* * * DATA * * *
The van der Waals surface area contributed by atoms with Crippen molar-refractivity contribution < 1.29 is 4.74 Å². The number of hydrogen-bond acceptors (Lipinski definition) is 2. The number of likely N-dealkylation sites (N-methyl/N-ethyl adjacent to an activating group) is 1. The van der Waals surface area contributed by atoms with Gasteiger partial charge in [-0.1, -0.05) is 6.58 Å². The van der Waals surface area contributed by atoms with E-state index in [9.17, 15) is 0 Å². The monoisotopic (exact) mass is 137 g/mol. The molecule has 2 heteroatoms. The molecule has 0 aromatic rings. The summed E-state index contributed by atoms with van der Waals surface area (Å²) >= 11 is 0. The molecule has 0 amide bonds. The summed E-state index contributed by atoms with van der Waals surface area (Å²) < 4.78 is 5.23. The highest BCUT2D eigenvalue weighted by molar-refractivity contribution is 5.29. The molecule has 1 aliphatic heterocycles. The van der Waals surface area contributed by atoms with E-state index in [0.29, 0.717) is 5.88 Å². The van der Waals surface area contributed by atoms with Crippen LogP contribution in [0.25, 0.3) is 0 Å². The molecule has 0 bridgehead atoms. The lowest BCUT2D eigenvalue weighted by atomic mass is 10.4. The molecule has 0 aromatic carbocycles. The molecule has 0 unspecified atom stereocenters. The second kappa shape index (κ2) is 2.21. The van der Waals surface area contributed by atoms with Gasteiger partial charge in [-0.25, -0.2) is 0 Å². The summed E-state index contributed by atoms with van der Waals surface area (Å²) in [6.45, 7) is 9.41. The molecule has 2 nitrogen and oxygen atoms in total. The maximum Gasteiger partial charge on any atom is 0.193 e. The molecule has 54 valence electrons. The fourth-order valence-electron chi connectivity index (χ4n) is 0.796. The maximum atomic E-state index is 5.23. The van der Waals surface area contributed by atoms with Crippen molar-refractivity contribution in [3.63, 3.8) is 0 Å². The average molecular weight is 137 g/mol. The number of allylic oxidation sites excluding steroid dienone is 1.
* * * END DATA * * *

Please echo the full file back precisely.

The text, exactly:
The van der Waals surface area contributed by atoms with Crippen molar-refractivity contribution < 1.29 is 4.74 Å². The number of hydrogen-bond acceptors (Lipinski definition) is 2. The number of likely N-dealkylation sites (N-methyl/N-ethyl adjacent to an activating group) is 1. The van der Waals surface area contributed by atoms with Gasteiger partial charge in [-0.1, -0.05) is 6.58 Å². The van der Waals surface area contributed by atoms with E-state index in [9.17, 15) is 0 Å². The monoisotopic (exact) mass is 137 g/mol. The molecule has 2 heteroatoms. The molecule has 0 aromatic rings. The summed E-state index contributed by atoms with van der Waals surface area (Å²) >= 11 is 0. The molecule has 0 amide bonds. The summed E-state index contributed by atoms with van der Waals surface area (Å²) < 4.78 is 5.23. The highest BCUT2D eigenvalue weighted by molar-refractivity contribution is 5.29. The molecule has 1 aliphatic heterocycles. The van der Waals surface area contributed by atoms with E-state index in [0.29, 0.717) is 5.88 Å². The van der Waals surface area contributed by atoms with Crippen LogP contribution in [0.25, 0.3) is 0 Å². The molecule has 0 bridgehead atoms. The lowest BCUT2D eigenvalue weighted by atomic mass is 10.4. The molecule has 0 aromatic carbocycles. The molecule has 0 unspecified atom stereocenters. The second kappa shape index (κ2) is 2.21. The van der Waals surface area contributed by atoms with Gasteiger partial charge in [-0.25, -0.2) is 0 Å². The summed E-state index contributed by atoms with van der Waals surface area (Å²) in [6.45, 7) is 9.41. The molecule has 2 nitrogen and oxygen atoms in total. The maximum Gasteiger partial charge on any atom is 0.193 e. The molecule has 54 valence electrons. The fourth-order valence-electron chi connectivity index (χ4n) is 0.796. The maximum atomic E-state index is 5.23. The van der Waals surface area contributed by atoms with Crippen molar-refractivity contribution in [3.63, 3.8) is 0 Å². The average molecular weight is 137 g/mol. The number of allylic oxidation sites excluding steroid dienone is 1.